"Buzz": Hi ya, fellas. To infinity and beyond!
Let's say we have Bob, Carol, and Alice. This trope is for when Bob is pretending to have a conversation with Alice, even though Alice isn't actually there (or in certain cases may not even exist). The purpose of this is to convince Carol that Alice is actually there, to maintain some lie Bob is pulling. Bob may do this by holding a one-sided conversation with "Alice", or he may even attempt to imitate Alice's voice and hold both sides of the conversation. Depending on the situation, this may involve Bob actually partially/fully disguising himself as Alice to further the ploy.
May also involve that character changing clothes or seating positions to further the absurdity of the one-sided conversation.
Can involve a Paper-Thin Disguise, Of Corpse He's Alive, and Bad "Bad Acting". When done while on the phone, this is a Phoney Call. Can overlap with ...But He Sounds Handsome (where Bob is actually pretending to be Alice, and then talks about himself). Not related to Talking to Himself, surprisingly, which refers to Real Life voice actors playing multiple characters.
- Happy Heroes: In Season 3 episode 6, Little M. disguises himself as his own mother for a parent-student conference at school. He winds up having to make it look like both he and his mother are there at the same time, including making it look like the two are speaking to each other.
- Astro City: used by Atomicus, who developed a power to duplicate himself and almost immediately used it to try to conceal his (rather obvious) secret identity.
- In the first Venezia album, the painter finds himself having to mimic being assaulted and knocked out by The Eagle, all the while changing into his costume, to rescue the diva without arousing suspicion.
- In the Sonic the Hedgehog (Archie Comics) spinoff Sonic Universe, Silver greets the trash pile he uses for psychokinesis practice, then greets himself back as the trash pile. He then sighs and mutters that he really needs to stop talking to himself.
Sonic: When you travel faster than the speed of sound, you sometimes wind up talking to yourself!
- An early issue (specifically issue #3, when the comics were still silly, AoStH fare) had a one-page joke story with Sonic arguing with himself... over the phone.
- Toy Story: Buzz Lightyear, who originally believed he was the real Buzz, has gone temporarily insane after having his worldview shattered when he found out he was just a toy. His (toy) arm gets broken off in attempt to fly; later, he throws the dismembered arm at Woody in anger. Woody has to convince the other toys (especially Mr. Potato Head, who's holding a string of Christmas lights that Woody intends to climb back to Andy's house and refuses to let the other toys handle it) that Buzz is okay. He hold's Buzz's arm out from behind a wall, as if Buzz was actually standing just behind the wall, and proceeds to (badly) mimic Buzz's voice while waving the arm around.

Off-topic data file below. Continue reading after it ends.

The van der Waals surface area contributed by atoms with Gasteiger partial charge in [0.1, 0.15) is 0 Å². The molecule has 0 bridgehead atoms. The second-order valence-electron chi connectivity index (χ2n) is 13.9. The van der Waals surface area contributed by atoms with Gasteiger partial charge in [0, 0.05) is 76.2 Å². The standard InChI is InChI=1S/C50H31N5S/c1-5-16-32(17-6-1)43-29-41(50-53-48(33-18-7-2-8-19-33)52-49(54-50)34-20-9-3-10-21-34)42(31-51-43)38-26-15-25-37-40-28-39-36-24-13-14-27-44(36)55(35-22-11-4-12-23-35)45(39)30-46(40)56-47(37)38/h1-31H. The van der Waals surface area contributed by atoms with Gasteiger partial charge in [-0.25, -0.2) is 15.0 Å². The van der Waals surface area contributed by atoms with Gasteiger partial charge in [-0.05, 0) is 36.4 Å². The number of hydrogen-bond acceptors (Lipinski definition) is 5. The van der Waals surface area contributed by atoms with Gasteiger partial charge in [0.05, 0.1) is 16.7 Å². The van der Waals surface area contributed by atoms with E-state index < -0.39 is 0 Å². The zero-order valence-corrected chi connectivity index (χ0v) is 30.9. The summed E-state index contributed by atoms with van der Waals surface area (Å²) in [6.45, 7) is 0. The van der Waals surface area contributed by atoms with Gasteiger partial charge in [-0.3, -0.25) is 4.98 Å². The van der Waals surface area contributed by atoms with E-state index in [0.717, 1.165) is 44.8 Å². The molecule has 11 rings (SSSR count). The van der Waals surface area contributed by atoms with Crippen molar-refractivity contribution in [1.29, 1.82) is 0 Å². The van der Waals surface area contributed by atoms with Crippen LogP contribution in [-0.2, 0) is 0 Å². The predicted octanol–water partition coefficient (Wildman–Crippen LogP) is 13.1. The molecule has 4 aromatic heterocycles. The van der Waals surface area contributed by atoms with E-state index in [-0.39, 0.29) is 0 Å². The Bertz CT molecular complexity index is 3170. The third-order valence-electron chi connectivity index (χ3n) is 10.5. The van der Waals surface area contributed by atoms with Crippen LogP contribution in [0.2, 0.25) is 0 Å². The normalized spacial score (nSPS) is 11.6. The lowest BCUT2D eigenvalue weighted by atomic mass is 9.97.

Slinky: Hey look! It's Buzz!
Woody: (Shaking the arm's hand) Yeah, hey Buzz. Let's show the guys our new secret best-friends hand shake. Gimme five, man! (Pantomines with arm)
Hamm: Something's screwy here.
Woody: So, you see? We're friends now, guys! Aren't we, Buzz? (as Buzz) You bet. Gimme a hug! (Woody makes the arm grab his neck and pull him forward in a hug) Ha, ha, oh, I love you, too.
Slinky: See? It is Buzz. Now give back the lights, Potato Head.
Mr. Potato Head: Wait just a minute. What are you trying to pull?!
Woody: Nothing! (innocently shrugs and throws both his hands up... exposing the severed arm.)
- Megamind: Megamind has a disguise hologram that makes him look like a normal human. At one point, though, he's in a situation where he has to pretend to be both simultaneously. There's a "fight sequence" between the two, where Megamind ends up repeatedly switching back and forth between his normal appearance and the hologram, all the while opening and closing a door over and over to give the appearance that that two are fighting each other.
- The Pixar short Geri's Game: Geri plays both sides of a game of Chess, getting up and switching sides of the table to do so. He acts out both parts, including feigning a heart attack and tricking the other into thinking he's lost. The difference between them is one has glasses and the other doesn't.
- In The Story of Robin Hood and His Merrie Men, Friar Tuck is doing this when Robin Hood first meets him. He even sings the male and female verses of a love song!
- In the final segment of Knowhutimean? Hey Vern, It's My Family Album, Ernest P. Worrell recounts the experiences of his ancestor, Davy Worrell, who is chased by Indians into a high-walled fort...that happens to be empty. Realizing that the Indians now have him surrounded, and will kill him if they get through the gate, Davy attempts to scare them off by pretending the camp is fully defended, doing multiple voices and holding several conversations among himself. Hilarity Ensues.